Family: Mimosaceae (Touch-me-not family)
Genus: Albizia
Botanical name: Albizia saman
Sanskrit: Shiriisha
Hindi: Gulabi Siris, Vilaiti siris
English: Rain Tree, Coco tamarind, Acacia preta, French tamarind, Saman, Monkey pod
Malayalam: Mazhamaram, Urakkamthuungimaram
Rain Tree is a wide-canopied tree with a large symmetrical crown. It usually reaches a height of 25 m (82 ft) and a diameter of 40 m (130 ft). The leaves fold in rainy weather and in the evening, hence the name "rain tree" and "five o'clock tree" (Pukul Lima) in Malay. Several lineages of this tree are available, e.g., with reddish pink and creamish golden colored flowers.
During his 1799–1804 travels in the Americas, Alexander von Humboldt encountered a giant saman tree near Maracay, Venezuela. He measured the circumference of the parasol-shaped crown at 576 ft (about 180.8 m ), its diameter was around 190 ft (about 59.6 m), on a trunk at 9 ft (about 2.8 m) in diameter and reaching just 60 ft (nearly 19 m) in height. Humboldt mentioned the tree was reported to have changed little since the Spanish colonization of Venezuela; he estimated it to be as old as the famous Canary Islands dragon tree(Dracaena draco) of Icod de los Vinos on Tenerife.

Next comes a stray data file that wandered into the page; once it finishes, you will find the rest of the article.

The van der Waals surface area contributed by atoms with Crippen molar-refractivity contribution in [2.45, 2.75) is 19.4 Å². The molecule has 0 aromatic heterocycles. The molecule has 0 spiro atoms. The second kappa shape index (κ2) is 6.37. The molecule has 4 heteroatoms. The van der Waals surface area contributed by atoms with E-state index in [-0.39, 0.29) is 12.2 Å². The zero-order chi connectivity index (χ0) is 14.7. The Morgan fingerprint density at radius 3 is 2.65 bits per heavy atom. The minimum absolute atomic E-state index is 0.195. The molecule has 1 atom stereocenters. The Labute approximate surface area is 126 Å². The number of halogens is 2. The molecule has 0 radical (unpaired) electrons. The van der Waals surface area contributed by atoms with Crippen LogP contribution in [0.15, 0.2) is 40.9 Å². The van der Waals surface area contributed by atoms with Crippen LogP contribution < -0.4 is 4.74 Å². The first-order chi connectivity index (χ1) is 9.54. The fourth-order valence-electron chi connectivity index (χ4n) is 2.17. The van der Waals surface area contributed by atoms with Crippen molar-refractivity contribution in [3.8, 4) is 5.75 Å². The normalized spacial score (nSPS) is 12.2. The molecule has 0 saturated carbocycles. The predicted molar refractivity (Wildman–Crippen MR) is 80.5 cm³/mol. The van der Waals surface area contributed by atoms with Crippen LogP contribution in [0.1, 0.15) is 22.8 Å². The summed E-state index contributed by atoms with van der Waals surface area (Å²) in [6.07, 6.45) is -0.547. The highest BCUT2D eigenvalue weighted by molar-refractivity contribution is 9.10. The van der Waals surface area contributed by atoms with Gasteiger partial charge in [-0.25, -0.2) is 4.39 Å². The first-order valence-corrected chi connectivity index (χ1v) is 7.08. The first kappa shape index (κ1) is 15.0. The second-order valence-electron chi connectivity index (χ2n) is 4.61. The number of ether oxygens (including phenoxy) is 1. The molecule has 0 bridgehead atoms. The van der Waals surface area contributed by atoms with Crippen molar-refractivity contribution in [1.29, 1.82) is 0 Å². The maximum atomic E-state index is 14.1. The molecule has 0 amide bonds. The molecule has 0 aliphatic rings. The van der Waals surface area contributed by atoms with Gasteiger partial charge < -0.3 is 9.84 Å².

The root decoction is used in hot baths for stomach cancer in Venezuela. Rain Tree is a traditional remedy for colds, diarrhea, headache, intestinal ailments and stomachache.
The leaf infusion is used as a laxative In the West Indies, seeds are chewed for sore throat. The alchoolic extract of the leaves inhibits Mycobacterium tuberculosis. In Colombia, the fruit decoction is used as a sedative.
Albizia saman
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